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    Weapons training focuses less on combat, more on control, compliance

    Weapons training focuses less on combat, more on control, compliance

    Photo By Sgt. Rob Cooper | Sgt. Marcos Dejesus, a nonlethal weapons instructor with the 205th Infantry Brigade,...... read more read more

    BUTLERVILLE, IN, UNITED STATES

    12.19.2008

    Story by Sgt. Rob Cooper 

    Camp Atterbury Public Affairs

    By Sgt. Robert G. Cooper III
    Camp Atterbury Public Affairs

    BUTLERVILLE, Ind. – In the current state of affairs throughout the world, a military presence sometimes is associated with the idea of deadly force. Current battlefields such as Iraq and Afghanistan can conjure up images of Soldiers engaged in combat using the latest in lethal weapons technology.

    But what about U.S. Armed Forces deployed to countries where peacekeeping, instead of war fighting, is the focus? In such instances, the U.S. Army mandates nonlethal weapons instruction as part of deployment training. Rather than full-metal jacketed ammunition and other deadly weaponry, nonlethal weapons training teaches Soldiers how to use equipment akin to civilian law enforcement. Pepper spray, rubber bullets, tear gas grenades, stun guns and batons are at the heart of the instruction.

    At Muscatatuck Urban Training Center, a sub-installation of Camp Atterbury, nonlethal weapons training is being taught to Soldiers of the 40th Infantry Division's Kosovo Forces 11 team. KFOR 11, which includes members of the California National Guard's engineer and military police assets, is scheduled to deploy next month to Camp Bondsteel in Kosovo. Their mission: to maintain a secure environment for the people of Kosovo through law and order operations.

    Since current conditions in Kosovo call for peacekeeping missions and focus less on combat, nonlethal weapons training is critical, said Sgt. 1st Class Lorenzo Dominguez, a platoon sergeant with the KFOR 11. He said while the possibility of direct combat still exists, most incidents in Kosovo involve riots or detained individuals that become uncooperative.

    "First and foremost, we are ambassadors of good will," Dominguez said. "As such, we have to exert the minimum amount of force required. We want to show the people of Kosovo and Serbia that we are consummate professionals since it's our job to ensure that peace prevails for their nations to grow."

    Despite the fact that the weapons systems used in the training are significantly much less lethal than their combat counterparts, they are nonetheless extremely effective, said Staff Sgt. Ismael Arroya, a nonlethal weapons instructor with the 205th Infantry Brigade at Camp Atterbury. During one phase of the training, Soldiers learn how to control subjects at close range. Normally, Army hand-to-hand close-range combat training, or combatives, focuses on techniques that can injure or even kill. In nonlethal training, techniques are used in situations where the subject does not pose an imminent threat.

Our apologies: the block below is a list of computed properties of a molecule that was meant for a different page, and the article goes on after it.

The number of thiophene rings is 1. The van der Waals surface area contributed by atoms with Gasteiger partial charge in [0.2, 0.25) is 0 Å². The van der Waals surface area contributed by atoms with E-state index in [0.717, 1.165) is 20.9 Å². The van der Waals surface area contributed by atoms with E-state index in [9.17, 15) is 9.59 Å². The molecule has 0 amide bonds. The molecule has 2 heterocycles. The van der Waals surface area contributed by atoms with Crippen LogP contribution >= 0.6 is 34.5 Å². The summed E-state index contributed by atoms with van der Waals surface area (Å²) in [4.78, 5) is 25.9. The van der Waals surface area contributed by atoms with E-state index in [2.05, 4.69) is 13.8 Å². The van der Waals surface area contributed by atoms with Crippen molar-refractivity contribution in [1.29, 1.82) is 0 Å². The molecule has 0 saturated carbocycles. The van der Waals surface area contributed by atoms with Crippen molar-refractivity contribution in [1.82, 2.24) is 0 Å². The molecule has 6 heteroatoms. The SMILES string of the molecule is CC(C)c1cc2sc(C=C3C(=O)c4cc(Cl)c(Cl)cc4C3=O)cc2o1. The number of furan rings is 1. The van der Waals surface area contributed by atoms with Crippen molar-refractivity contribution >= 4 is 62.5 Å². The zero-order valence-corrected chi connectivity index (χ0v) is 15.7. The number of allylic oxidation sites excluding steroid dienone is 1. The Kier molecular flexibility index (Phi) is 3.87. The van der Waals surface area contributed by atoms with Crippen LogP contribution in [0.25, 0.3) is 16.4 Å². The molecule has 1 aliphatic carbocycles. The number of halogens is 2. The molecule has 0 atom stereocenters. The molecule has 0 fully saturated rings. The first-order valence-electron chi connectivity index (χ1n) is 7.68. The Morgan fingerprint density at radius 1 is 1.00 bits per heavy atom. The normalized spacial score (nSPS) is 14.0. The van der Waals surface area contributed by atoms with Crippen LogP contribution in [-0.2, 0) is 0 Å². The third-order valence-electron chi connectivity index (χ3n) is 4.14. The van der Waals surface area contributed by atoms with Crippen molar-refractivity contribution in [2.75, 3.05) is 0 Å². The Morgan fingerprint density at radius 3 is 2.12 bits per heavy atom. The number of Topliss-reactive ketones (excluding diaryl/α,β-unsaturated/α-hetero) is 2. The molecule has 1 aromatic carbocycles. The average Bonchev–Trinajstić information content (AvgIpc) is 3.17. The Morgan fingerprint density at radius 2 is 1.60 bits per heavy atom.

"In combatives, you want to finish the fight," Arroya said. "Here, you want to gain compliance."

    Although Soldiers still receive lethal combat training required for any overseas deployment, the nonlethal weapons instruction impresses upon each individual the importance of maintaining peace, Dominguez said.

    "The Kosovo population is very supportive of our presence," he said. "If we went in there with a battlemind focus, we'd risk turning that support against us. You never lose your edge, but we don't need to go there and show it off."

    Cpl. Steve Faecke, KFOR 11, agrees. "If you go in aggressively, you're making the wrong impression," he said. "It's like walking on ice; you want to step slowly so as not to break through it."

    So far, the training has been met with enthusiasm among the ranks. Spc. Christian Rossall, also of KFOR 11, is preparing for his second deployment to Kosovo and was impressed by not only the level of training, but its relevance to the mission at hand.

    "This is my first time doing this training, and the emphasis on nonlethal weapons is even more significant than before," Rossall said. "The training is important since this is what's more likely to happen."

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    NEWS INFO

    Date Taken: 12.19.2008
    Date Posted: 12.19.2008 21:34
    Story ID: 27922
    Location: BUTLERVILLE, IN, US 

    Web Views: 190
    Downloads: 177
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